Millions of carers across the UK look after their family members, friends or partners who are ill, frail or disabled. The care they provide is unpaid and saves the UK economy £119 billion a year.
Carers often dedicate so much time towards looking after that person, they lose sight of their own lives and caring for themselves. The duty of care often means they are working around the clock and are unable to focus on their own lives.
A lot of carers are stretched to breaking point trying to juggle work and family life and many experience ill health as a consequence.
National Carers Week is about raising awareness to improving the lives of carers and those they care for.
The campaign will help people identify themselves as carers and advise them of what support and information is available. It also highlights the challenges faced by carers, where funding and support issues are addressed.
- 6.5 million people in the UK are carers, one in eight people
- Six in ten of us will be carers at some point in our lives
- Every day 6,000 people take on new caring responsibilities.
Each year two million people take on the responsibility of being a carer. Most are over the aged of 18, but there are 175,000 carers under this age. 13,000 of these young carers provide care for 50 hours a week.
Shani Brooks is 17 and has cared for her father since she was 11. She has found support at Carlisle Carers Association.
John Brooks has primary lymphoedema. His daughter Shani is his full-time is carer and not only has Carlisle Carers Association help her, they've also helped him too.
Carers help with day to day tasks, such as shopping, cleaning and cooking as well as looking after medication and money. They also help with the personal things many people take for granted, such as getting dressed and going to the toilet.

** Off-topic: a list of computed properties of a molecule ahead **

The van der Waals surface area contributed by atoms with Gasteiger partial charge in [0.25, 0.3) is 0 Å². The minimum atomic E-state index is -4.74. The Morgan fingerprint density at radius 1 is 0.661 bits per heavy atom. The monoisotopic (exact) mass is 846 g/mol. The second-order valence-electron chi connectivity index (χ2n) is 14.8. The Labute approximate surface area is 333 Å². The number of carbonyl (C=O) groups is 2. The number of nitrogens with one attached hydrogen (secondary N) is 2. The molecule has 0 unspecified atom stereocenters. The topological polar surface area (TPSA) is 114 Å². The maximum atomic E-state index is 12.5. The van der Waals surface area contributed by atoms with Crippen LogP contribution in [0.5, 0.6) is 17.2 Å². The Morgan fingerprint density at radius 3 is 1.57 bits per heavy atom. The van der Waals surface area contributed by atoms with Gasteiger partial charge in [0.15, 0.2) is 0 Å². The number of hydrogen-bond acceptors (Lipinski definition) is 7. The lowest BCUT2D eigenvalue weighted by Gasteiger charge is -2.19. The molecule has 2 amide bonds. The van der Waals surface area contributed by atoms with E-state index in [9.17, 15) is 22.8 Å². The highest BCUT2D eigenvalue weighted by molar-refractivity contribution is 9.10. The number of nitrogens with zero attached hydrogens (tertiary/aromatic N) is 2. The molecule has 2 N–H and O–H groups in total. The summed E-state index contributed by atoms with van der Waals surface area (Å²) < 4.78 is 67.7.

How does being a carer affect someone's life?
Whether it's for an intense few months helping someone get back on their feet after they've been in hospital, a regular few hours a week to help someone out, or a lifelong commitment, there is support available.
Carers are affected depending on how much they do. It can be a rich source of satisfaction and will deepen and strengthen relationships but it can also have a devastating impact without the right support.
Carer's can struggle to hold down a job, have problems with finance and even health problems as a result of their role of care.
- 45 per cent of carers have given up work
- 61 per cent have suffered depression
- 49 per cent struggle financially because of their caring role
A carer's assessment will identify the needs of a carer and look at what help they need.
It will cover all aspects of the carer's role. From the time spent caring for someone, to the feelings and choices about the role. It will cover the affects on health, work and leisure of the carer's life.
For more information about how to arrange a carer's assessment, and about the process and outcome click here.
- Carlisle Carers Association, Eden Carers, West Cumbria Carers, South Lakeland Carers
- Borders Carers Centre has carers support workers based in Peebles, Hawick, Berwickshire and Kelso, Jedburgh and Central Borders.
- Dumfries and Galloway Carers Centre has centres is Dumfries, Newton Stuart, and Castle Douglas.